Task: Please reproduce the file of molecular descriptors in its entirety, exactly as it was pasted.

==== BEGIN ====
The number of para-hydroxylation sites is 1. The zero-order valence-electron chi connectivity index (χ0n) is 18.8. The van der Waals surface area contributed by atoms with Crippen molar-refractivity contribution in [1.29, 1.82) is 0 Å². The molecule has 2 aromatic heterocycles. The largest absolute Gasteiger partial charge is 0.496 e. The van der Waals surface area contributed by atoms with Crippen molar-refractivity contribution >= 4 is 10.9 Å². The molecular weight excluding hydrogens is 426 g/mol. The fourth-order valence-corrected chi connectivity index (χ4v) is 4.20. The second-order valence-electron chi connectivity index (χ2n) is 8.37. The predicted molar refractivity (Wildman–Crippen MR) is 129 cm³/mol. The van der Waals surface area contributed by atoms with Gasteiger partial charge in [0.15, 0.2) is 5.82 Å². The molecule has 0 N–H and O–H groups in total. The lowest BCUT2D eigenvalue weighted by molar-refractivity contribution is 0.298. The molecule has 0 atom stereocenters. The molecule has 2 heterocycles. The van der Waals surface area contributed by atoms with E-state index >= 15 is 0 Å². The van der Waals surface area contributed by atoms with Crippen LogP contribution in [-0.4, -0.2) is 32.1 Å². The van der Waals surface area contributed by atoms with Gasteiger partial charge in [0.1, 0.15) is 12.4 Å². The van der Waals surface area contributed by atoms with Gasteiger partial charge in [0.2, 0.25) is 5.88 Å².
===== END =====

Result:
The number of para-hydroxylation sites is 1. The zero-order valence-electron chi connectivity index (χ0n) is 18.8. The van der Waals surface area contributed by atoms with Crippen molar-refractivity contribution in [1.29, 1.82) is 0 Å². The molecule has 2 aromatic heterocycles. The largest absolute Gasteiger partial charge is 0.496 e. The van der Waals surface area contributed by atoms with Crippen molar-refractivity contribution >= 4 is 10.9 Å². The molecular weight excluding hydrogens is 426 g/mol. The fourth-order valence-corrected chi connectivity index (χ4v) is 4.20. The second-order valence-electron chi connectivity index (χ2n) is 8.37. The predicted molar refractivity (Wildman–Crippen MR) is 129 cm³/mol. The van der Waals surface area contributed by atoms with Gasteiger partial charge in [0.15, 0.2) is 5.82 Å². The molecule has 0 N–H and O–H groups in total. The lowest BCUT2D eigenvalue weighted by molar-refractivity contribution is 0.298. The molecule has 0 atom stereocenters. The molecule has 2 heterocycles. The van der Waals surface area contributed by atoms with E-state index >= 15 is 0 Å². The van der Waals surface area contributed by atoms with Crippen LogP contribution in [-0.4, -0.2) is 32.1 Å². The van der Waals surface area contributed by atoms with Gasteiger partial charge in [0.1, 0.15) is 12.4 Å². The van der Waals surface area contributed by atoms with Gasteiger partial charge in [0.2, 0.25) is 5.88 Å².